Jeff Jensen has gone through a lot of trials and tribulations since his last release, the outstanding I’m Coming Home in 2009. His life has gone through major changes and not always the most pleasant. And that is all reflected in his newest CD Road Worn And Ragged; a very personal and revealing disc that takes him through heartbreak and frustration to new found happiness.
Jeff was quite successful in California, playing over 200 shows a year, competing three times in the International Blues Challenge, opening shows for BB King and co-founding the Santa Clarita Blues Society. But he moved to Portland, Oregon for love. And unfortunately things do not always turn out. Nearly broke and emotionally spent, Jeff moved to Memphis, Tennessee seeking new beginnings. Meeting up with harmonica ace Brandon Santini was life changing as all of sudden he was back on the road again with an in-demand band and he was able to let his emotions soar out on stage as any true artist is apt to do. After a couple years working with Santini, including the release of that band’s excellent This Time Another Year album, Jeff decided it was time to do his own recording once again.
Heading in to the famed Ardent Studios in Memphis, joined by the Brandon Santini Band including drummer James Cunningham, organ player Chris Stephenson and long-time friend and collaborator Bill Ruffino on bass, Jeff laid down six original numbers and four covers that opened his heart, baring his soul and his life for all to see. The musicianship is dynamic. Jeff absolutely soars with his guitar work consistently throughout the album.
Brandon Santini’s harmonica on the opening track “Brunette Woman” lays down the emotional roller coaster in this number about a failed relationship taking its toll, causing the story-teller to lose sleep, lose his hair, seeking solace in whiskey, beer and cigarettes. Victor Wainwright offers nice honky-tonk styled piano alongside Jeff’s acoustic guitar on “Good Bye Portland,” where he explains the depression that led him to Tennessee where his life took on a more positive direction. His soul-searching and heartbreak comes through to greater extent on tunes like “Raggedy Ann” and “River Runs Dry.” Even the take on Tom Waits’ “Heart Attack And Vine” fits the theme, as is his cover of the song “Gee Baby Ain’t I Good To You,” a song that has seen life in renditions by people like Nat King Cole, Kenny Burrell and Billie Holiday. The band is cooking with fire on the instrumental “Pepper,” letting everybody in the ensemble open up and Jeff really stretching out on guitar. At the end of it all, Jeff closes the disc out with “Thankful.” The song lets everybody know that despite all that his life has taken him through, he is still thankful for his friends and everything he has achieved and received in life.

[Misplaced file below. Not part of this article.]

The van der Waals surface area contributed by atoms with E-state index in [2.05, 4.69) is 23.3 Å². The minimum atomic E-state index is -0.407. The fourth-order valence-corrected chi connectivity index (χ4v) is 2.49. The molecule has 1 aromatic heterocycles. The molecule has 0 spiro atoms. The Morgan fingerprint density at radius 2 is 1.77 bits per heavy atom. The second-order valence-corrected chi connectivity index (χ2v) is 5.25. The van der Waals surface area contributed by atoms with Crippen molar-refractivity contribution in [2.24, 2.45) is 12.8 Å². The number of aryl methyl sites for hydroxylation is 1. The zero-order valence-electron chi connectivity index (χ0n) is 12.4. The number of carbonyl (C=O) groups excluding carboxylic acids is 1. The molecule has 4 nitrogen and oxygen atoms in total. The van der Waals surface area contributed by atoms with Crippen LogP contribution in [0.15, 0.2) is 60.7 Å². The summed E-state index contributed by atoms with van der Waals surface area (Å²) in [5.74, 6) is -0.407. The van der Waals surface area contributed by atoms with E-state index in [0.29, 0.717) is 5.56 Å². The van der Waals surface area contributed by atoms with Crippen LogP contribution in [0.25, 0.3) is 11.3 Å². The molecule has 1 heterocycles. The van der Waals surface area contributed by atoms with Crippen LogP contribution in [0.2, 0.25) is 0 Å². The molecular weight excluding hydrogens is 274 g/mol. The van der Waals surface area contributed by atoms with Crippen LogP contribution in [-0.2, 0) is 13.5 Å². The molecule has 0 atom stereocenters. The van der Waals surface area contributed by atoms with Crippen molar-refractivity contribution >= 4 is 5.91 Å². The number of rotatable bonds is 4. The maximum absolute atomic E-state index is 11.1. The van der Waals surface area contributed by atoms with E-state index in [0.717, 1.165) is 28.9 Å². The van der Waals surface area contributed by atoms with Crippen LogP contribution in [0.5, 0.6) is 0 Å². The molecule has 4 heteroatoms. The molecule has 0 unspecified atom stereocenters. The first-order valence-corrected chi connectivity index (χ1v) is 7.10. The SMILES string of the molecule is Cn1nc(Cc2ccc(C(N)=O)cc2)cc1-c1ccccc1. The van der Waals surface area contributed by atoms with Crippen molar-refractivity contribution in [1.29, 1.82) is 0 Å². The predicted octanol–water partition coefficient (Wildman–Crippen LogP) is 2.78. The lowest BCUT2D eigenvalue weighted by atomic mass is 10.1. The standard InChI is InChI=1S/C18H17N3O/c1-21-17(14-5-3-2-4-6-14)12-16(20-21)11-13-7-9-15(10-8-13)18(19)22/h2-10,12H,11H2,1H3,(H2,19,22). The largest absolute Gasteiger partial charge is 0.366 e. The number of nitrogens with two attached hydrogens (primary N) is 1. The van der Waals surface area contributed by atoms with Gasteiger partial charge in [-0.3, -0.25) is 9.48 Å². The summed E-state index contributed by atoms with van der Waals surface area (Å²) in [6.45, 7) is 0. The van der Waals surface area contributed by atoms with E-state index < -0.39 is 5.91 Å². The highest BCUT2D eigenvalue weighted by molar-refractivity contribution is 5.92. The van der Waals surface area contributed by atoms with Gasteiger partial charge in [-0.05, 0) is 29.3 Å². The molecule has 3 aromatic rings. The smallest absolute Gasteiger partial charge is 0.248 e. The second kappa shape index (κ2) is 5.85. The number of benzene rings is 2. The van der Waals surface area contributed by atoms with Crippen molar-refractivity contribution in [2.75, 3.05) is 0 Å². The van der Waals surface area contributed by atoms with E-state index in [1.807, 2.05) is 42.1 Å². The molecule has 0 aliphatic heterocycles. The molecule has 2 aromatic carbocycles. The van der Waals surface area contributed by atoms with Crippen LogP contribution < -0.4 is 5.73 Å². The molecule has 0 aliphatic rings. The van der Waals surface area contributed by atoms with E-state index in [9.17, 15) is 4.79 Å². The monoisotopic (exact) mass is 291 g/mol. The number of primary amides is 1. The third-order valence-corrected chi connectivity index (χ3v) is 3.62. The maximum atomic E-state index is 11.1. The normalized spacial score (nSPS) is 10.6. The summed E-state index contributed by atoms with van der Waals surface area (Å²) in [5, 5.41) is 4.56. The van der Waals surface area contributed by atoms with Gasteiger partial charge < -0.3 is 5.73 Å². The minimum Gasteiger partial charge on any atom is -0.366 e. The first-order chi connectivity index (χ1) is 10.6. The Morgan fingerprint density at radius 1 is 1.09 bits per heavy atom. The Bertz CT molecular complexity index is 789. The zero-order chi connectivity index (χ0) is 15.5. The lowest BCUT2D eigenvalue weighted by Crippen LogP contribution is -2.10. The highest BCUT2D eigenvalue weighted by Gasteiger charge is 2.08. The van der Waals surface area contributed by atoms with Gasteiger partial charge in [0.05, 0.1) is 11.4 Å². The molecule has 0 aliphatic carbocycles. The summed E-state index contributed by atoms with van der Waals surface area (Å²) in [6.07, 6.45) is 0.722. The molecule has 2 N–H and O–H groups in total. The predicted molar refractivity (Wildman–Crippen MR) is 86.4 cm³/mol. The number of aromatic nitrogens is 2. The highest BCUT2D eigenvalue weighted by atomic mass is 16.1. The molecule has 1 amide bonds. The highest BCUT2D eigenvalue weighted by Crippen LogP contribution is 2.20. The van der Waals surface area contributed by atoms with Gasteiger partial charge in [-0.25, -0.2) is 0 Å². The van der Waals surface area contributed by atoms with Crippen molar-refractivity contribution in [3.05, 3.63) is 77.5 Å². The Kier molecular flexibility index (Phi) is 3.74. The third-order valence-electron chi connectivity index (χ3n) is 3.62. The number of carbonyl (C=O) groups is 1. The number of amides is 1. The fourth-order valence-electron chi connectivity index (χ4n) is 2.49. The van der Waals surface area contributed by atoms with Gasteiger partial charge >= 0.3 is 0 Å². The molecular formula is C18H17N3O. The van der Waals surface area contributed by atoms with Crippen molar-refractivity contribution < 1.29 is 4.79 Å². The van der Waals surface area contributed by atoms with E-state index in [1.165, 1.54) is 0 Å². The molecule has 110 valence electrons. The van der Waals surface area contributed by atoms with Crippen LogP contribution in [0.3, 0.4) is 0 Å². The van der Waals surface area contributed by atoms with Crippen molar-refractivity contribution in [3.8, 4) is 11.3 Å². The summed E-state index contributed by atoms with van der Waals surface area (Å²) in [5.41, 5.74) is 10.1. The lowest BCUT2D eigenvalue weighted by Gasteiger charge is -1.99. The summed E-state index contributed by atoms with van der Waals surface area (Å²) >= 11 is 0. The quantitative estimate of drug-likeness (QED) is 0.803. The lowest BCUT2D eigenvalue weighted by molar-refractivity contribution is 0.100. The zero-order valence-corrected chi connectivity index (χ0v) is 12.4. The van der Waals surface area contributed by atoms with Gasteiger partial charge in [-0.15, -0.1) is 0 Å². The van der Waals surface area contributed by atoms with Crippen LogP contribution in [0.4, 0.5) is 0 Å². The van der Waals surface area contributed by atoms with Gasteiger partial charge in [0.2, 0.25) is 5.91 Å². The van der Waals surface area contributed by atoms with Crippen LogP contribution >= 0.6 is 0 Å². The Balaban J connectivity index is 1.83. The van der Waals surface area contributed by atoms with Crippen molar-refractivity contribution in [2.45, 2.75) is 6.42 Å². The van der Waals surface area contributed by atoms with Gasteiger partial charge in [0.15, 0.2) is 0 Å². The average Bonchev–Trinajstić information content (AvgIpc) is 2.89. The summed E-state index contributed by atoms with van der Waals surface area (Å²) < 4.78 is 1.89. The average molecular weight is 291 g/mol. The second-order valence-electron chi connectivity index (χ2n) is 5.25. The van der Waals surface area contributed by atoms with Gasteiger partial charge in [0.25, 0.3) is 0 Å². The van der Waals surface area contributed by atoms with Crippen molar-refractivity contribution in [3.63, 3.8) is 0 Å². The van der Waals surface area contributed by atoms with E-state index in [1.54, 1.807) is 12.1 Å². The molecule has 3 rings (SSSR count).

Road Worn And Ragged is Jeff Jensen’s personal revelation. It bares his life experiences, something that makes for true blues music, with the pain and joy easily seen in his writing. It is an album that though not always happy with its themes, never lets the listener down with its delivery. Outstanding start to finish, musically and very thought-provoking. Jeff Jensen has shared himself openly. Emotional and sensational, Road Worn And Ragged is an intense and incredible recording.
Total Time: 44:41
Brunette Woman / Good Bye Portland / Heart Attack And Vine / Pepper / Gee Baby Ain’t I Good to You / Little Red Rooster / Crosseyed Cat / Raggedy Ann / River Runs Dry / Thankful